Music to my ears
What the classical world has been listening to this month
Federico Colli pianist
Conductor Valery Gergiev is probably the best interpreter of Russian epic works. In his performance of Tchaikovsky’s Manfred
Symphony with the Mariinsky Orchestra, which I heard live in Ravello in August, I was able to see all the images that this music can evoke. Every instrument had its role, and all had equal importance. The desperation that is so vital in this music was always noble and proud in his interpretation, and the hope which always rises from the abyss in all Tchaikovsky works was so tender and moving here.
I’m practising Grieg’s Piano Concerto for the 2018/2019 season, and I was extremely surprised by the live recording made by Mikhail Pletnev with the Danish National Radio Orchestra. As always, Pletnev shows us some unique and unexpected things in the score – but here I was amazed by the drama of his interpretation, and by the sublime and ethereal contrasts to that drama that he created in the second movement. Music really is a never-ending subject for research!
I’m particularly close to the art of pianist Boris Petrushansky, not just because he’s my teacher, but because the power of his ideas can be devastating. In his recording of Chopin’s Preludes, made live in Moscow, the works are revealed as something totally new, fresh and surprising – light and shadow, tenderness and melancholy, loneliness and humanity are all there. In the ‘Raindrop’ Prelude, he seems almost physically involved in Chopin’s dream that inspired the work.
And also… I’ve been studying philosophy, in order to find answers to some questions that are deep inside me and to dig deeper into the content of music. In his Storia della filosofia, Emanuele
Severino gives us an interesting glance into the history of the subject. An artist cannot forget that the questions that inspired the composers to write their masterpieces are the same ones that inspired philosophers to create philosophical ideas. Federico Colli performs at Wigmore Hall on 1 November
BBC Radio 3 presenter
A listener on the Radio 3 Breakfast programme recently recommended Agnes Baltsa’s
collection of Greek songs, Songs My Country Taught Me. It is the purest hit of sunshine. For me, she’s the ultimate mezzo: there’s a mellow, red wine tone to her voice. Sometimes arrangements of national songs can seem a bit saccharine, but Baltsa has such a captivating sound that it totally works.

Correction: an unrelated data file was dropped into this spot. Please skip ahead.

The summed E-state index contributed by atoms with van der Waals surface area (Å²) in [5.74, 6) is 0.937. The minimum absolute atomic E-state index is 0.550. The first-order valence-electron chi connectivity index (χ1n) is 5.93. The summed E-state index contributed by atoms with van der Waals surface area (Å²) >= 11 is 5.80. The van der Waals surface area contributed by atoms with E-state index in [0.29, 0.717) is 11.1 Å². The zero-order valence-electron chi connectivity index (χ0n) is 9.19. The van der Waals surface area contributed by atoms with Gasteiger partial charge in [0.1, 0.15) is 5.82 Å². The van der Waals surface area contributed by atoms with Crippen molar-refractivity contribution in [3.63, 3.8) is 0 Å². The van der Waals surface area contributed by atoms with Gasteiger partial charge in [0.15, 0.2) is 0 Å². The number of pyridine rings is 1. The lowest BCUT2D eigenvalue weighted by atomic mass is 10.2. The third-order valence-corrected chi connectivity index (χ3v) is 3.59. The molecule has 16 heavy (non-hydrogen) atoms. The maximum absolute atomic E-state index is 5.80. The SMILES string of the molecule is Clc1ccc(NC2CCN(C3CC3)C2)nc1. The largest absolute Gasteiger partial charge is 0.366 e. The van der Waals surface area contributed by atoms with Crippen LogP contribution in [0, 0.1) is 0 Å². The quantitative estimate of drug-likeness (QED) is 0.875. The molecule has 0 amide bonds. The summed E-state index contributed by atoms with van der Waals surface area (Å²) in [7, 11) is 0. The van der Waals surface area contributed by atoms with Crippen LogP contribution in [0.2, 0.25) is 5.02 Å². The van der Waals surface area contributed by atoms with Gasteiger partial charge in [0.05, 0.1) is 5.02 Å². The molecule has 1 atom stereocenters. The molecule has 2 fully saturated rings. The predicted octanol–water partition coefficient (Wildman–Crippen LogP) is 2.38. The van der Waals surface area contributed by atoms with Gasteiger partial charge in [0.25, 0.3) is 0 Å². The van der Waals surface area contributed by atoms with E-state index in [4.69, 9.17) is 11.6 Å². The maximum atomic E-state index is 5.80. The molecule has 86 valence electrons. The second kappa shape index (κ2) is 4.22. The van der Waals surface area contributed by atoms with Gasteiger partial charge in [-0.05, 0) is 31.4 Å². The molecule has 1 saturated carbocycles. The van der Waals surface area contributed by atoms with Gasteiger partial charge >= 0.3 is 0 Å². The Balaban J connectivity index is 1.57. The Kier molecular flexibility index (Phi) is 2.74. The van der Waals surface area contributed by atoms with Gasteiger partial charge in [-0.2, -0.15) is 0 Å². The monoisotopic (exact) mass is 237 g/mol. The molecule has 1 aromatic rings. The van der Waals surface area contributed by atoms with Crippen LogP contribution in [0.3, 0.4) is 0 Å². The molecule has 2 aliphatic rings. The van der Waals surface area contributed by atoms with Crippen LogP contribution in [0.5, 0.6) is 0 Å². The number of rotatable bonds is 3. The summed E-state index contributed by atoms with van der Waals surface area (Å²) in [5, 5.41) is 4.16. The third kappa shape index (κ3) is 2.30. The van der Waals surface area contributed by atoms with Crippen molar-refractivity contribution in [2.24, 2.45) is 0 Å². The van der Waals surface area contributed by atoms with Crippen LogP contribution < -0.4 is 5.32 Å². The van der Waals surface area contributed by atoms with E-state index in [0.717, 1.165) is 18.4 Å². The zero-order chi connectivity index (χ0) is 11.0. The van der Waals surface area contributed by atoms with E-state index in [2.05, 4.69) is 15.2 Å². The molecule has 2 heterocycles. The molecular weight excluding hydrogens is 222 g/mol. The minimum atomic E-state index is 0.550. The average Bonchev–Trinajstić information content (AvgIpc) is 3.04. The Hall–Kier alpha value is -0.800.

Hardcore emotion is at the root of my listening at the moment. I love music that transports you somewhere, and another female voice I love is Jackie Oates on her new record The Joy of Living. This is a beautifully produced
album, written and recorded in her kitchen. If Agnes Baltsa is a mellow red wine, Jackie Oates is a sea breeze on a fine day. It’s such an intimate recording, and there’s an immediacy of emotion, just as in Baltsa’s album.
Another deeply emotional album I’ve been listening to is Calling the Muse, a collection of works for the theorbo by Bruno Helstroffer. The theorbo is incredible: it has great depth, just like the mezzo voice. Helstroffer comes from an electric guitar background playing blues and rock, so his style has a modern sensibility to it. It’s such a flexible instrument, and this programme is so varied: he plays arrangements of Bach, his own compositions and even Satie’s Gnossienne No. 1.
And also… I’m riveted by You, Me and the Big C: the podcast hosted by radio presenter Rachael Bland, who died recently, with Deborah James and Lauren Mahon. The legacy Rachael has left behind is unbelievable. It’s a totally frank and honest discussion about cancer between three genuine friends. One of the best things to have come out of podcast culture is the ability to break down taboos in a gentle, human way.
Alexis Ffrench composer and pianist
Much of my listening tends to be on streaming platforms, and that’s how I came to hear Hélène Grimaud playing Ravel’s G major Piano Concerto. I love that work, but it’s her interpretation which is really special. It’s a work so infused with jazzy idioms and it’s very much a hybrid piece in that sense, but it’s one she plays with unique insights and sensitivity. There’s a really
The theorbo is incredible: it has great depth, just like the mezzo-soprano voice
plaintive quality to it; it’s very soulful and there’s a deep longing.
Sam Fender is a singer and songwriter who I came upon by accident. I was browsing a page on Pharrell Williams’s site, and there was a photo of them together, so I went to check out Sam’s music. He has a really raw style; its’s very lyrical, soulful, highly melodic and it reminded me of old school ’60s soul. I remember playing along to my Dad’s old soul records, so whenever I hear that sort of stuff it reminds me of my father… who is still around, I might add.
I listen to ‘Blessings’ by Chance the Rapper when I run. I find it immensely uplifting; I love to listen to music that gives me a lift in the morning and his songs are just so beautiful. He’s American, very musical and deeply spiritual – his faith is very important to him. His music is rooted in gospel, soul and jazz, and the harmonic construction of his songs is just so beautifully crafted. His use of words is also masterful; he’s a poet, I think.
And also… I love to visit the British Library. I spent a lot of time there when I was in my
20s and I just found it an aweinspiring place. It’s magical – mythical sometimes – and such an oasis. I went through phases where I was researching various things, such as the mysteries of Bach and then Bartók’s music. I spent time learning Romanian in there, and all sorts. I found it utterly inspiring, but also it’s the majesty of the place.
Alexis Ffrench’s album Evolution is out now on Sony Classical
Joyful voice:Jackie Oates inspires Radio 3’s Georgia Mann
Colli’s choice: insightful pianist Boris Petrushansky